There are more than one billion people - 15 percent of the world's population - living with some form of disabilities in the world. In Bangladesh, it is nearly 10 percent of the country's total population. We feel that they have been ignored in the ongoing vaccination allocation campaign.
It is accepted that healthcare workers should get priority in vaccination programmes. But the question is - who should get the vaccine next? If we want to say 'Majority Must', why are young adults not prioritised over elder people, being the majority?
We could say, this is not the scientific way. Scholars could say that we have to consider vulnerability. So, why are the disabled not included in the vaccination allocation strategy when they are vulnerable? Why are third genders and sex workers enlisted, but not the disabled?
On the other hand, when the central goal is to reduce morbidity and mortality, why are males not getting any priority over the female, when the mortality rate in male is higher? Why are scientists or researchers not counted, when sportspersons are enlisted? Why are prisoners getting preference over lots of youngsters?
We know till now there is no golden standard intervention for Covid-19. In this article, we will talk about the issue of vulnerability. We will also try to find out the ethical justification for preferentially enlisting people with disabilities.
In the case of vulnerability, the question is - who are the actually vulnerable people? Elderly people are vulnerable, it is commonly understood, but what happens in the case of people with disabilities (PwD)? We need to remind that this is a specific minority group that is vulnerable to discrimination and marginalisation not only during the Covid time, but also in the non-pandemic time.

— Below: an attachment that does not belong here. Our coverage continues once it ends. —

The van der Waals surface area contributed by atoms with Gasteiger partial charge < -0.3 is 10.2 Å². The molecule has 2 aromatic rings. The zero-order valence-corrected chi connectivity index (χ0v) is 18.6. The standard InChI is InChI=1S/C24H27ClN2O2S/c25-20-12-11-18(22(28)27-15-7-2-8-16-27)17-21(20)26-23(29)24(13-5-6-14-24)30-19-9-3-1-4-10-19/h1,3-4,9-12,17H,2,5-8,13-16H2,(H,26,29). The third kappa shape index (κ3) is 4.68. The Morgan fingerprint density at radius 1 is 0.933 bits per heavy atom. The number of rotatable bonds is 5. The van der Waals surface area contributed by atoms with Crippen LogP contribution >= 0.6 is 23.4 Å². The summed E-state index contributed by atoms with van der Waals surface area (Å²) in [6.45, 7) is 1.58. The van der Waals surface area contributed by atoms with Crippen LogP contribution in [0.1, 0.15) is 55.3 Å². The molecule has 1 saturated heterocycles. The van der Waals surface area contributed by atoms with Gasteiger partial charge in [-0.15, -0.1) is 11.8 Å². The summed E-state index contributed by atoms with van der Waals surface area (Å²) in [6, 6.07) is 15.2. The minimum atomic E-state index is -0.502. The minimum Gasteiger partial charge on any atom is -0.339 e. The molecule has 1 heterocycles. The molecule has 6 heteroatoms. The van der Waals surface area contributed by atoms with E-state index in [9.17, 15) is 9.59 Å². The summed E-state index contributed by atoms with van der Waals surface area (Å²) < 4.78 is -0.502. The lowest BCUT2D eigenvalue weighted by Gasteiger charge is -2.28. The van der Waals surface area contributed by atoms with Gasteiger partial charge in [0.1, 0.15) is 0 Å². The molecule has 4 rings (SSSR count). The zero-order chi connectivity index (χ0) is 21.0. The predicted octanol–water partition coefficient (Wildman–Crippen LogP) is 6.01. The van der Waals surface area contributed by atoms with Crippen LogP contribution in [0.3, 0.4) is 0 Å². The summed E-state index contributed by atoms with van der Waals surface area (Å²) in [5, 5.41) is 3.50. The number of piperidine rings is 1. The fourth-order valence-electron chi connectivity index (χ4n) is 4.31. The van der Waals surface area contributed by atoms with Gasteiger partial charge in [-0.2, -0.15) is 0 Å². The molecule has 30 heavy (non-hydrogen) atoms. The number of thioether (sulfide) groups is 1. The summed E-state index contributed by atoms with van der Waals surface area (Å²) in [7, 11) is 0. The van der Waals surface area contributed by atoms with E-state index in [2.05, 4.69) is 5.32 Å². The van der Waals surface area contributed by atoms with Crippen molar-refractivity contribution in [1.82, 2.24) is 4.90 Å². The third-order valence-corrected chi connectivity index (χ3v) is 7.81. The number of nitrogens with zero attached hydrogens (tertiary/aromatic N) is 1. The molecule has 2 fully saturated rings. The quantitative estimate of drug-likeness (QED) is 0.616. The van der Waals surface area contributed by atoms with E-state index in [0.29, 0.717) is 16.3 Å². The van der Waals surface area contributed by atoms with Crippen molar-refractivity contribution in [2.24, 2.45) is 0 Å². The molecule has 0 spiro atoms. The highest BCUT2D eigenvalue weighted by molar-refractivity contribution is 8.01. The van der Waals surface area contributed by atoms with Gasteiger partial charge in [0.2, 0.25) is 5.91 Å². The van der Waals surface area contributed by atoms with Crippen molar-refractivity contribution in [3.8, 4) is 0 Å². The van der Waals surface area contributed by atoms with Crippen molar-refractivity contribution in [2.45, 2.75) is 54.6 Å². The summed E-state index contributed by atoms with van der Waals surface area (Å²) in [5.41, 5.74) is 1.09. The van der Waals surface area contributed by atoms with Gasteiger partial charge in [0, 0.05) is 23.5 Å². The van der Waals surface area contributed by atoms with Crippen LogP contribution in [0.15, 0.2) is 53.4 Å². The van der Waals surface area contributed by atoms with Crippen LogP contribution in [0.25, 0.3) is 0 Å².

A feature published by The Atlantic mentioned a story of 50-year old lawyer Daniel Florio who was born with spinal muscular atrophy that makes him disabled. His fear is, if he ends up in the hospital with a serious case of Covid-19, what will happen? Intubated people cannot speak, and Florio would not be able to use gestures or otherwise communicate with his doctors.
This condition makes him more vulnerable to the virus than most people. The other fear of Florio is that if he contracts the virus, he could be denied life-saving treatment by the authority because of his disability, due to their implicit bias. His doubt is not wrong because in the past we saw a few cases like that.
For example - in Austin in Texas, a quadriplegic patient, Michael Hickson, tested positive for Covid-19 in June and he died because the doctors stopped his treatment due to his disability.
Some disabled people are not able to maintain the physical distance because they need help eating and bathing, some cannot tolerate masks, and they often have medical conditions that make them vulnerable to Covid-19.
According to the UNDP "People with disabilities are vulnerable because of the many barriers they face: attitudinal, physical, and financial". Recently, USA today reported that New York prioritises people with disabilities who live in group homes, even if they don't need full-time nursing care.
According to the Hindustan Times the directorate of persons with disabilities, social welfare department, at Bihar in India, has requested to consider the disabled as a vulnerable group and vaccinate them on a priority basis.
Also, in the study report of NASEM, The Committee on Equitable Allocation of Vaccine for the Novel Coronavirus, it is recommended, "in each population group, vaccine access should be prioritised for geographic areas identified through CDC's Social Vulnerability Index or another more specific index".
We need to rethink our vaccine allocation infrastructure for the people with disabilities.
Dr. Gausul Azam Ranju is Physiotherapist & In-charge, BGC Trust Medical College & Hospital (BGCTMCH), Chittagong.
Dr. Zahid Hossain is Faculty, Department of Physiotherapy and Rehabilitation, Jessore University of Science and Technology (JUST).
Dr. Rajib Hasan, PhD is Deputy Director (Planning), Jatiyo Protibondhi Unnayan Foundation (JPUF), Ministry of Social Welfare.
Disclaimer: The views and opinions expressed in this article are those of the authors and do not necessarily reflect the opinions and views of The Business Standard.